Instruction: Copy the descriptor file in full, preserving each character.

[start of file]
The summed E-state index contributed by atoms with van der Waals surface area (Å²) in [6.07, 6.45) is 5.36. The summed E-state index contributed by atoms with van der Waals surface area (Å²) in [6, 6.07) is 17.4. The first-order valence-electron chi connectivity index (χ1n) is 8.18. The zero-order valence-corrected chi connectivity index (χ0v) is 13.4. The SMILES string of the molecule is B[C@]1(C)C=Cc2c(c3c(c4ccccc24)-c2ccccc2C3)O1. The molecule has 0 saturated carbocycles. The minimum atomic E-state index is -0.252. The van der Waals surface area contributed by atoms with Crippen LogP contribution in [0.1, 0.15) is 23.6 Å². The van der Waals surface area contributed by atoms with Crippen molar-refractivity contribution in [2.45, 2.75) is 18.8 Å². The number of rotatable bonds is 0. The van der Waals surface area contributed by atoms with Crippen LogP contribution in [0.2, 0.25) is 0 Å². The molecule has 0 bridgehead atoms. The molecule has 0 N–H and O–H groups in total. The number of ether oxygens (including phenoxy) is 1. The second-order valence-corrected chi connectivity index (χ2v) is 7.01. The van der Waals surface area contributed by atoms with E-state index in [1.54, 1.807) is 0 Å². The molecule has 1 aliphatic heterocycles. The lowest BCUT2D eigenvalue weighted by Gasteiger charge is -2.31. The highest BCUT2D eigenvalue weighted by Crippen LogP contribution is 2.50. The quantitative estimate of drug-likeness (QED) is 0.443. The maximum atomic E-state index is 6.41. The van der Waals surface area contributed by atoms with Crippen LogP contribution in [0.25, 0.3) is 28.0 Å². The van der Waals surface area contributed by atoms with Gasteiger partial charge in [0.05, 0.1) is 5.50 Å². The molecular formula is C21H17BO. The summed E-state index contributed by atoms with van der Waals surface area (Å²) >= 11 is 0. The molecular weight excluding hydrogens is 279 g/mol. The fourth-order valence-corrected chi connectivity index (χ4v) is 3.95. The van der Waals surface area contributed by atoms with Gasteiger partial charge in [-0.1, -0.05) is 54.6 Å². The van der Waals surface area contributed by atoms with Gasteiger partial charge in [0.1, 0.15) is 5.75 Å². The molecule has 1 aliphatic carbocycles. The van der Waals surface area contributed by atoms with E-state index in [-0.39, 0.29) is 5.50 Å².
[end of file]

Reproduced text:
The summed E-state index contributed by atoms with van der Waals surface area (Å²) in [6.07, 6.45) is 5.36. The summed E-state index contributed by atoms with van der Waals surface area (Å²) in [6, 6.07) is 17.4. The first-order valence-electron chi connectivity index (χ1n) is 8.18. The zero-order valence-corrected chi connectivity index (χ0v) is 13.4. The SMILES string of the molecule is B[C@]1(C)C=Cc2c(c3c(c4ccccc24)-c2ccccc2C3)O1. The molecule has 0 saturated carbocycles. The minimum atomic E-state index is -0.252. The van der Waals surface area contributed by atoms with Crippen LogP contribution in [0.1, 0.15) is 23.6 Å². The van der Waals surface area contributed by atoms with Crippen molar-refractivity contribution in [2.45, 2.75) is 18.8 Å². The number of rotatable bonds is 0. The van der Waals surface area contributed by atoms with Crippen LogP contribution in [0.2, 0.25) is 0 Å². The molecule has 0 bridgehead atoms. The molecule has 0 N–H and O–H groups in total. The number of ether oxygens (including phenoxy) is 1. The second-order valence-corrected chi connectivity index (χ2v) is 7.01. The van der Waals surface area contributed by atoms with E-state index in [1.54, 1.807) is 0 Å². The molecule has 1 aliphatic heterocycles. The lowest BCUT2D eigenvalue weighted by Gasteiger charge is -2.31. The highest BCUT2D eigenvalue weighted by Crippen LogP contribution is 2.50. The quantitative estimate of drug-likeness (QED) is 0.443. The maximum atomic E-state index is 6.41. The van der Waals surface area contributed by atoms with Crippen LogP contribution in [0.25, 0.3) is 28.0 Å². The van der Waals surface area contributed by atoms with Gasteiger partial charge in [0.05, 0.1) is 5.50 Å². The molecular formula is C21H17BO. The summed E-state index contributed by atoms with van der Waals surface area (Å²) >= 11 is 0. The molecular weight excluding hydrogens is 279 g/mol. The fourth-order valence-corrected chi connectivity index (χ4v) is 3.95. The van der Waals surface area contributed by atoms with Gasteiger partial charge in [-0.1, -0.05) is 54.6 Å². The van der Waals surface area contributed by atoms with Gasteiger partial charge in [0.1, 0.15) is 5.75 Å². The molecule has 1 aliphatic carbocycles. The van der Waals surface area contributed by atoms with E-state index in [-0.39, 0.29) is 5.50 Å².